Robotic Kidney Transplantation New Option for Obese Patients
(PhysOrg.com) -- Surgeons at the University of Illinois at Chicago report the first successful robotic kidney transplant in a morbidly obese patient.
The case study appears online in the American Journal of Transplantation.
The patient, a 29-year-old woman with a body mass index of 41, had been on dialysis for five years while waiting for a deceased donor kidney. The donor kidney functioned immediately after transplantation with no postoperative complications.
To date, the procedure has been done successfully in six additional patients at the University of Illinois Medical Center at Chicago.
Morbidly obese patients -- those with a body mass index greater than 40 -- are at high risk of developing wound infections following kidney transplantation, due to the longer length of the incision, according to the authors.
Some transplant centers may avoid listing morbidly obese patients for kidney transplantation due to the increased risks associated with surgery, graft survival and patient safety, says Dr. Enrico Benedetti, the Warren H. Cole Chair and head of surgery at UIC and senior author of the article. "The majority of patients needing kidney transplantation are overweight or obese, and this procedure offers what we believe is a safer, minimally invasive procedure with fewer complications."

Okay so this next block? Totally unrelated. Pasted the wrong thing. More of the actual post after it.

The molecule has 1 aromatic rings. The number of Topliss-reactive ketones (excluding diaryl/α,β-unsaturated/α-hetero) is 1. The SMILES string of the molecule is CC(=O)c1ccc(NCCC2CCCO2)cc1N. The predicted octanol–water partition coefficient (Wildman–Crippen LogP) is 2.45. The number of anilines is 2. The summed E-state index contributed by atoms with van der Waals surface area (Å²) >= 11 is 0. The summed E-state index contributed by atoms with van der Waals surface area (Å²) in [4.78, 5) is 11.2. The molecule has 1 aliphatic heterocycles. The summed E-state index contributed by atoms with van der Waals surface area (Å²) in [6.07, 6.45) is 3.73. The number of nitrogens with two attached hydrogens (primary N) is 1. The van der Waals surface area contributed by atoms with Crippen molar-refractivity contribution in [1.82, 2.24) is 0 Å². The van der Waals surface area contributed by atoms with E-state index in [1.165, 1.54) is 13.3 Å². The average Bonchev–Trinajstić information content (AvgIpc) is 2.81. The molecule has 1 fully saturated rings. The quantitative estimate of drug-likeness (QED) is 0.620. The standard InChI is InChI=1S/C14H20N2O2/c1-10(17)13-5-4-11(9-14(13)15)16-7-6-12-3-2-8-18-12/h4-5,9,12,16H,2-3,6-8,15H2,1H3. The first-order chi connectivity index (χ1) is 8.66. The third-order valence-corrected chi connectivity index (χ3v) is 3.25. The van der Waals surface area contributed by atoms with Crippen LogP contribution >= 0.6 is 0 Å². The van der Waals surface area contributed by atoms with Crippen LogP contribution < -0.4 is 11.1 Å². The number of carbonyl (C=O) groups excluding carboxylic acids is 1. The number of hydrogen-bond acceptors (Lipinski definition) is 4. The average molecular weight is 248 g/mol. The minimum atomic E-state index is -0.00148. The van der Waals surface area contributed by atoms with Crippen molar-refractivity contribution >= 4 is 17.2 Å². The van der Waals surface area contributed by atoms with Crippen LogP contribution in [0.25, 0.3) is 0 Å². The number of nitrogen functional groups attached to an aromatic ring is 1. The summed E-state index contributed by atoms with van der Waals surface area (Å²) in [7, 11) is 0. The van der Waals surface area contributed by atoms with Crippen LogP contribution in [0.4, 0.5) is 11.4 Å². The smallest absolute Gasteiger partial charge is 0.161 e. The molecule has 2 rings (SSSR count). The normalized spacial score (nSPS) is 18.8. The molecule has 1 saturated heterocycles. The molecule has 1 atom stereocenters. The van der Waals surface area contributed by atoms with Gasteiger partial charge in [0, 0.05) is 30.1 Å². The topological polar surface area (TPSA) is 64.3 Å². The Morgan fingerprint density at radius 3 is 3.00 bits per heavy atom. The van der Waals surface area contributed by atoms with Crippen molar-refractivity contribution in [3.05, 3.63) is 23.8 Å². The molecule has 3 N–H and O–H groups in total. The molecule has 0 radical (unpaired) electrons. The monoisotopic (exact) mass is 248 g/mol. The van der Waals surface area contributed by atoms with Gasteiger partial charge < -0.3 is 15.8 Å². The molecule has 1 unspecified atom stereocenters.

In a traditional "open" kidney transplant procedure, a six- to eight-inch incision is made in the right lower abdomen to implant the donor kidney. The UIC surgical team used the da Vinci Robotic Surgical System to transplant the kidney through a 2 3/4-inch incision above the patient's belly button, and four tiny incisions in the abdomen to accommodate the robotic laparoscopic instruments.
Robotic surgery for morbidly obese patients can be accomplished safely and allows minimally invasive access without the visual and technical limitations of laparoscopic surgery, said Dr. Pier Cristoforo Giulianotti, Lloyd M. Nyhus Professor of Surgery at UIC and first author of the article.
Current laparoscopic cameras provide only a two-dimensional view and laparoscopic instruments have a limited degree of freedom, according to the authors. In contrast, robotic surgery provides a three-dimensional view and utilizes instruments with 360-degree range of motion, allowing surgeons to complete more complex procedures.
"The benefits to the patient are reduced surgical trauma, reduced risk for wound complications, and improved patient survival," said Giulianotti.
Previous research has shown that patients who remain on dialysis have a greater risk of mortality than patients who receive a kidney, said Dr. José Oberholzer, chief of transplantation surgery at UIC and corresponding author of the study.
"We frequently evaluate obese patients who have been refused kidney transplantation at other centers. Obesity markedly increases the risk of wound infection, which lowers graft and patient survival," said Oberholzer. "However, we know that the benefits of transplantation outweigh the risks in this patient population. Transplantation in obese patients provides a clear survival advantage over dialysis and an improved quality of life."